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|“||One day you'll regret you crossed my path! Just remember: My name is Rastapopoulos!||„|
|~ Rastapopoulos to Tintin|
Roberto Rastapopoulos, or simply Rastapopoulous, is the main antagonist of the Tintin comic book series. He is the archenemy of the series' titular protagonist Tintin.
Tintin in America
Rastapopoulos made a cameo appearance at the official dinner, although he was not a villain yet.
Cigars of the Pharaoh
Rastapopulos made his villainous debut in Cigars of the Pharaoh. Onboard the cruise ship the Isis, Sophocles Sarcophagus, an absent-minded Egyptologist, accidentally bumped into Rastapopulous. Tintin defended the professor, much to the fury of Rastapopoulos, who warned Tintin that he would regret crossing his path. As Rastapopoulus stormed off, Tintin recognized him as the "King of Cosmos Pictures". Later he appears in a disguise while he and the fakir kidnapped the crown prince of Gaipajama.
The Blue Lotus
In the follow-up to Cigars of the Pharaoh, The Blue Lotus, it is revealed that Rastapopoulos is the head of the sinister opium cartel which Tintin has been pitting his wits against in the course of the two books. In the end, he is defeated and arrested for his crimes. Sometime later, Rastapopoulos escaped and assumed a new identity, as Marquis de Gorgonzola.
The Red Sea Sharks
He later reappeared in "The Red Sea Sharks", where he was the leader of a slave dealing organization. He fakes his death at the ending and Tintin assumes he was truly killed.
His last appearance is an attempt to capture the millionaire Laszlo Carreidas on an island and demand extortion from him. After Tintin rescued Carreidas, Rastapopoulos' memory was deleted by the aliens involved in the events (like the memories of everyone else on the island). He, along with Allan and the traitorous pilots, were whisked off to an undisclosed fate in a UFO, leaving their ultimate fates unknown.
Tintin and the Lake of Sharks
In an animated film (that was adapted into a similarly titled book) Tintin and the Lake of Sharks, he is a villain directing operations from a secret underwater base. He is responsible for numerous worldwide robberies of valuable items and plans to steal a duplicating machine invented by Professor Calculus. On the other hand, in an attempt to escape by submarine, Haddock and Tintin both capture him and he is arrested by the Syldavian Police.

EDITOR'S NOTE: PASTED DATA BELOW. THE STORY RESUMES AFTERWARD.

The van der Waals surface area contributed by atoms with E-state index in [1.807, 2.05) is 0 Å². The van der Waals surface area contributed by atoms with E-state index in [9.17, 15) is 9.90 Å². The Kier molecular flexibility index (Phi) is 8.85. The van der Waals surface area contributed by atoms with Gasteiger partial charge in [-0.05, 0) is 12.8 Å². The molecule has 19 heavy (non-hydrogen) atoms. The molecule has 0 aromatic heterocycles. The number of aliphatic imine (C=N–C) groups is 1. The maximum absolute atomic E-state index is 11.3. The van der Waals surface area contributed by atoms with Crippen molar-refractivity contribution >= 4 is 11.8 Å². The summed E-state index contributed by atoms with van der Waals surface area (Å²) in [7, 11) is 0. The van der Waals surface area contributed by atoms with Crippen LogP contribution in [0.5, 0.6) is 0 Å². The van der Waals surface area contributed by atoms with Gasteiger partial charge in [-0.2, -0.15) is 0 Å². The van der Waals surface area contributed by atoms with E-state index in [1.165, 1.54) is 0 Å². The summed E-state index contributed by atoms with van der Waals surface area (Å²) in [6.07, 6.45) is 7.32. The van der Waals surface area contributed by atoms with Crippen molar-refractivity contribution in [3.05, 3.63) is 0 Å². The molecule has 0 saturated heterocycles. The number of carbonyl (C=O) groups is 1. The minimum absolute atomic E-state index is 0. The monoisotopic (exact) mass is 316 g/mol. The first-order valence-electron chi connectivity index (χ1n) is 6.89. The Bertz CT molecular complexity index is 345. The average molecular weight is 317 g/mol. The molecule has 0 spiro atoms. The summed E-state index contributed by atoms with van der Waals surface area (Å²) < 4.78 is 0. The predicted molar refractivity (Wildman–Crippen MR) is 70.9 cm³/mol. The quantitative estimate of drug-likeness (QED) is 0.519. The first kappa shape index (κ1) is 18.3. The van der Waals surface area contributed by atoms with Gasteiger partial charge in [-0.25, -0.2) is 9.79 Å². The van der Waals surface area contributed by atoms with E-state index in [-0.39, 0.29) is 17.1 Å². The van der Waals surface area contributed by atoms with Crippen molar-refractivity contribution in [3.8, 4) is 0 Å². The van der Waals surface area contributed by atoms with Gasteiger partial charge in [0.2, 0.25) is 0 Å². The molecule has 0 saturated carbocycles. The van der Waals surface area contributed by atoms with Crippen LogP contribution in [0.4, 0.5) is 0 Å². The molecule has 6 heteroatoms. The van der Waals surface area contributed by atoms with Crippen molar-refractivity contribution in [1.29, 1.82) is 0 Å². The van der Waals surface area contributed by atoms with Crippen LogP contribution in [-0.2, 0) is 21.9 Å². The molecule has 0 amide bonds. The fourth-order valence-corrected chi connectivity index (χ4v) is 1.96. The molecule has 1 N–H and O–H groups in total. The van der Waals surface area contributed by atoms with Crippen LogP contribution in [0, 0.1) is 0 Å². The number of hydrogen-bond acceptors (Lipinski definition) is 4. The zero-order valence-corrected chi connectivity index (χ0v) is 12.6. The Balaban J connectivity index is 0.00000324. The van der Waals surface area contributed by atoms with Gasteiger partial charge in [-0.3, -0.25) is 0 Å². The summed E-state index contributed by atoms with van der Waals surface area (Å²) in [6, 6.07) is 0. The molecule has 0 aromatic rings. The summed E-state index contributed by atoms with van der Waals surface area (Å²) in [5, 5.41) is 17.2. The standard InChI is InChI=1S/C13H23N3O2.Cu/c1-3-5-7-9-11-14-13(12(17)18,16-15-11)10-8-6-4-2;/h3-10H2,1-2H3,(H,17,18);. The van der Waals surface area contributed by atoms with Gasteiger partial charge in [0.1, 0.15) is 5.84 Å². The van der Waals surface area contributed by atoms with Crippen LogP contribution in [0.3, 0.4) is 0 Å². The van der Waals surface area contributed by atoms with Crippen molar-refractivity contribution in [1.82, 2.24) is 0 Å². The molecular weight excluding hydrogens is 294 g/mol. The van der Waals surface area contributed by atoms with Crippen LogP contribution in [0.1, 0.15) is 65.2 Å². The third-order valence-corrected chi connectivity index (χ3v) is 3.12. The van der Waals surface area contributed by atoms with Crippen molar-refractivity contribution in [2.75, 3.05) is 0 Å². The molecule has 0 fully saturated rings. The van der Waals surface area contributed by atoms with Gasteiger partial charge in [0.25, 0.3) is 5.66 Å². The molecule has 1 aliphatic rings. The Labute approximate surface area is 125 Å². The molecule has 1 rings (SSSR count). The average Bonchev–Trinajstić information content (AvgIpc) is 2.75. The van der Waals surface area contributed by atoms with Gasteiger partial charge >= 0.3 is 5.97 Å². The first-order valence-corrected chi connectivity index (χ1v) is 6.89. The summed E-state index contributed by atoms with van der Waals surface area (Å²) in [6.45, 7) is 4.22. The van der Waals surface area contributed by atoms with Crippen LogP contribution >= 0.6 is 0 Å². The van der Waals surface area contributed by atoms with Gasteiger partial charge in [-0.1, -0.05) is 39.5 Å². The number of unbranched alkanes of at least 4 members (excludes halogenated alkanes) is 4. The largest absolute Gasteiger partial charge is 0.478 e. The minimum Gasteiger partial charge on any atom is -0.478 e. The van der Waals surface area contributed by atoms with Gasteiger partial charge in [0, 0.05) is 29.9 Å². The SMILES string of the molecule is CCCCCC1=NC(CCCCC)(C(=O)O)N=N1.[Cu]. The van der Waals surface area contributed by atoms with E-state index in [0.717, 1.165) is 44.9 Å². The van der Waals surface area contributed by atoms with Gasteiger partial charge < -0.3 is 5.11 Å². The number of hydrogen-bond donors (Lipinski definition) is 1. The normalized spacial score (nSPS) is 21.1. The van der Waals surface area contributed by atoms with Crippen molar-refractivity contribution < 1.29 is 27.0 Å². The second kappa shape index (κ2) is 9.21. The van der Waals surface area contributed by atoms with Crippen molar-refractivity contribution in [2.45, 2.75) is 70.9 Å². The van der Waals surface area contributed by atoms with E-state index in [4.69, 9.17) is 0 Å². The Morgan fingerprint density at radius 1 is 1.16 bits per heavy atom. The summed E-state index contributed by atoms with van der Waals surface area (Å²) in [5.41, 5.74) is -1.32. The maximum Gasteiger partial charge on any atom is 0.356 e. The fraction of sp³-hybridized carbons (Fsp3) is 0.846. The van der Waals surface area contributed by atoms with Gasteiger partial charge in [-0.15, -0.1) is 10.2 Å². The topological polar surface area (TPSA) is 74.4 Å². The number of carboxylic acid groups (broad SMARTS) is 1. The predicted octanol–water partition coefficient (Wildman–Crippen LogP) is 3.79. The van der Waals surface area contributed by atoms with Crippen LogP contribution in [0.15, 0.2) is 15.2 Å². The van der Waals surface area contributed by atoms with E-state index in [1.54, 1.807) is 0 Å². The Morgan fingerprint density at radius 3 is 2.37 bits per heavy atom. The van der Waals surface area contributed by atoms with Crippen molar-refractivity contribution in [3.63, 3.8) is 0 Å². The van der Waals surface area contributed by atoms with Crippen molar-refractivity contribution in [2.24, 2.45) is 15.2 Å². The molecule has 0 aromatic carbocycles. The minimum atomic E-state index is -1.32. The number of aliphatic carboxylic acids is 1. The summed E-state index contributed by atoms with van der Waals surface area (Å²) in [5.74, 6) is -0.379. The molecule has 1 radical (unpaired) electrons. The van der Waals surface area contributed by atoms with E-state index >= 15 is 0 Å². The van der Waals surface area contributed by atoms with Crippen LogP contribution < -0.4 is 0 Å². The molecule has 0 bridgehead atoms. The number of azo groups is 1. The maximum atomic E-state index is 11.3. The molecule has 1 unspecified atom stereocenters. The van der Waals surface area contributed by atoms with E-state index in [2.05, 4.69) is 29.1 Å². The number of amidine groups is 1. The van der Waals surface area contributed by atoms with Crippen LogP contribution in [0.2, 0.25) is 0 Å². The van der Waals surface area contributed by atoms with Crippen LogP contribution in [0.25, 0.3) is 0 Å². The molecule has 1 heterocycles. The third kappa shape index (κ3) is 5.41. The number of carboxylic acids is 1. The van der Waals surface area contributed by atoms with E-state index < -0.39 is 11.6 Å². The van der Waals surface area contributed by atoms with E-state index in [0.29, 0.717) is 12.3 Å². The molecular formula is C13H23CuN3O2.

Rastapopoulos is a calculating, influential and intelligent character. He is portrayed as particularly dangerous and unscrupulous. He knows how to surround himself with accomplices judiciously chosen for their total lack of morality. His intelligence is demonstrated when he acted with Tintin the first time they met each other. He was very affable but it was only a cover and he soon reveals himself to be a dangerous, ruthless and psychopathic crime lord. Despite his supposed influence, he is very callous and abusive towards his henchmens, as shown in Flight 714, when he tells under the truth's serum that he would dispose of every of them when his plan will succeed, and always raging towards Allan because of his goofs. He is cruel and is ready to commit many crimes, even heinous ones like attempted child murder, slavery to make money or lying to rebels or promising help to Sondonesians rebels who helped him in his plan to get Carreidas's money, by lying to them and putting bombs in theirs boats when they will be useless to him. He was evil since his youth, proved when he told Carreidas he ruined his brothers and sisters and put his parents on unemployement. He is portrayed in a more laughably way in his last appearance, with notably a weird dress taste and more comedic moments, composed of angry outbursts and a head's hunch. Though he is not less evil, in any ways.
- As the story Tintin and Alph-Art, in which a man named Endaddine Akass would appear and then be revealed to be Rastapopoulos in disguise, was never finished, Rastapolpoulos' final fate after Flight 714 is unknown. In the Yves Rodier edition (an unauthorized version of the unfinished story), Rastapopulos was killed after accidentally falling from a cliff after he sadistically tried to hang Tintin and Haddock, although this is not considered the "official ending" of the Tintin series.
- Rastapopoulos appears in the pastiche Destination World by Didier Savard, a disguised Rastapopoulos is shot with a gun by unknown assailants in a car passing in front of the building Le Monde. This pastiche is authorized by the Hergé Foundation to celebrate Tintin's 70th birthday and the Comics Festival in Angoulême.
- Rastapopoulos is arguably the darkest villain of the series.
- Despite unwittingly revealing his intentions to kill his accomplices alongside Tintin and his friends in Flight 714, it was never specified whether Rastapopoulos was going to do the same with Allan Thompson, his most trusted henchman. Considering Rastapopoulos' backstabbing nature, however, it's likely that he would have killed Allan once he outlived his usefulness as well.